As I recall, last week we left on a rather sad note as we were looking at Schleiermacher and some of his ideas in the beginnings of modern liberalism. Well, we're going to carry right on with another sad note in this week's episode. Instead of being at the end of the eighteenth century, we're going to be at the end of the nineteenth century. We're going to 1891 and 1893, in the case of Charles Augustus Briggs.
In 1893, Charles Augustus Briggs was, after being tried, defrocked of his ministerial credentials in the Presbyterian Church in the USA. Who is Charles Augustus Briggs, and why does he matter, and why does his church trial matter?
Well, to set the stage, we need to start at Princeton. And we need to start with an article that was written by A.A. Hodge, who was the son of Charles Hodge, and B.B. Warfield; and the article was entitled, "Inspiration." In it, Hodge and Warfield set forth the view of "verbal plenary inspiration." That is to say, that all of the Bible—that's the plenary part—the entire Bible is inspired, and the very words of the Bible are inspired. And it follows from verbal plenary inspiration that since the Bible is God's word, it's true. Which is to say that following from verbal plenary inspiration, we have the doctrine of inerrancy. So, this is where we start.
That same year, Charles Briggs wrote a response, and in his response he rejected the idea that inspiration is verbal. He had no problem with the plenary part, he just didn't like the verbal part. It's not the words that are inspired, it’s just the thoughts. Well a decade later, Charles Augustus Briggs was inaugurated in his chair at Union Theological Seminary in New York. And he gave his inaugural lecture under the title, "The Authority of Holy Scripture."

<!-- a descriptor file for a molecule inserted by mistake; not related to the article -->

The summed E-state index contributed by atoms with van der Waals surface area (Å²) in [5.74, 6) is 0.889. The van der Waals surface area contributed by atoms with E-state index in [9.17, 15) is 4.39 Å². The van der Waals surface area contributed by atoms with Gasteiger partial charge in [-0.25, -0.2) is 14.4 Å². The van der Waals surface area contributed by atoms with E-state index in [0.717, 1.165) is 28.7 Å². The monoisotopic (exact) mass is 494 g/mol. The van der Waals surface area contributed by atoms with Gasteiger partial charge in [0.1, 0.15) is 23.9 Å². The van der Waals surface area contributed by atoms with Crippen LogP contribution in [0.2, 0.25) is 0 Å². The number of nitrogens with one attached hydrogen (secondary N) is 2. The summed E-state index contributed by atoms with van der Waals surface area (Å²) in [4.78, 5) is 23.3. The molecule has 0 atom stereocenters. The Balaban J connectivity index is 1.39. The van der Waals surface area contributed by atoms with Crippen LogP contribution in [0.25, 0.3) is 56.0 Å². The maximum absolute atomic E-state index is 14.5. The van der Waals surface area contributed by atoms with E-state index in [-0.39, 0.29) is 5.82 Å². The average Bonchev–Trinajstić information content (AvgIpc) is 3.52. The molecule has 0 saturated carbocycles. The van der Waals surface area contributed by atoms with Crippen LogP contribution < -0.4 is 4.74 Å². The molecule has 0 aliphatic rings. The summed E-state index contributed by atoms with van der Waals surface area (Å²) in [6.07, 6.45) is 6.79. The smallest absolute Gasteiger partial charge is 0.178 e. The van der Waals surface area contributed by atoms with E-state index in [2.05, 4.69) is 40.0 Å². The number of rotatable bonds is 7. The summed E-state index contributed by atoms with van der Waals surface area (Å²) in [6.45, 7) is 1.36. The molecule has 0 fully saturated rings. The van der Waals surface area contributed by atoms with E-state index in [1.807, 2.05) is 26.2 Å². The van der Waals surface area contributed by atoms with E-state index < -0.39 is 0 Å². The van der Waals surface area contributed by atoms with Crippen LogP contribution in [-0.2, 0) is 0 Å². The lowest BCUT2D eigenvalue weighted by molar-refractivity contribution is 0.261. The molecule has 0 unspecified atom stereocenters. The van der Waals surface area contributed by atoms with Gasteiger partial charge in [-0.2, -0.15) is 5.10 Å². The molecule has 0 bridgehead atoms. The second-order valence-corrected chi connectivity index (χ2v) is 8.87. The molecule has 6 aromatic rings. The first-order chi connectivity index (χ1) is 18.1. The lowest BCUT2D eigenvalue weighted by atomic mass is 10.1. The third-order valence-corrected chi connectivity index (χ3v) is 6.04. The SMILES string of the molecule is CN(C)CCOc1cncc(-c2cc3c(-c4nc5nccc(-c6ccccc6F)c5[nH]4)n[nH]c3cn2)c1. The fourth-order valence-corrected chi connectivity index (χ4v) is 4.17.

Briggs was trained in Germany; he was trained in the ways of higher criticism. And in this lecture he extols the virtues of higher criticism. He shows how "Higher criticism," in fact this is a quote from the lecture, "Higher criticism has rendered an inestimable service to this generation and to generations to come." He went on then to talk about inspiration and inerrancy. He says in the lecture, "But on what authority do these theologians…" (And he's referring by the way to the Princetonians—to Warfield, to Hodge), "...by what authority do these theologians drive men from the Bible? This theory of inerrancy? The Bible itself nowhere makes a claim to inerrancy. The creeds of the church nowhere sanction it."
I think he sensed that he was on a role, and so Briggs crescendoed with this statement: "Inerrancy is a ghost of modern evangelicalism to frighten children." Now I'm not quite sure how inerrancy frightens children, but that was Briggs' claim. And when he made that claim he was then brought upon charges before his Presbytery, and it made its way to the General Assembly. And the General Assembly first of all refused to endorse his appointment. And then two years later in 1893 it defrocked Briggs.
What we have here though is the breach and the dam. Even though he was defrocked, even though he was initially not endorsed in his chair, Union Seminary just turned around and found an independent funding stream and installed him in that chair. And then we know what happened in the next couple decades, because in the next couple decades liberalism made its way clearly onto the stage. And when we move into the 1930's we find J. Gresham Machen finds himself in a trial in the same denomination, but the outcome is the reverse—he get's defrocked because of holding to orthodox views.
So Charles Augustus Briggs, in the Briggs case, is a very important moment in the American church. A very important moment in the history of the Presbyterian Church, and a very important moment that shows a twist in the way that we think about Scripture. A twist in the way that we understand it as the authoritative, inspired, inerrant, Word.
So, that’s why the Briggs case matters.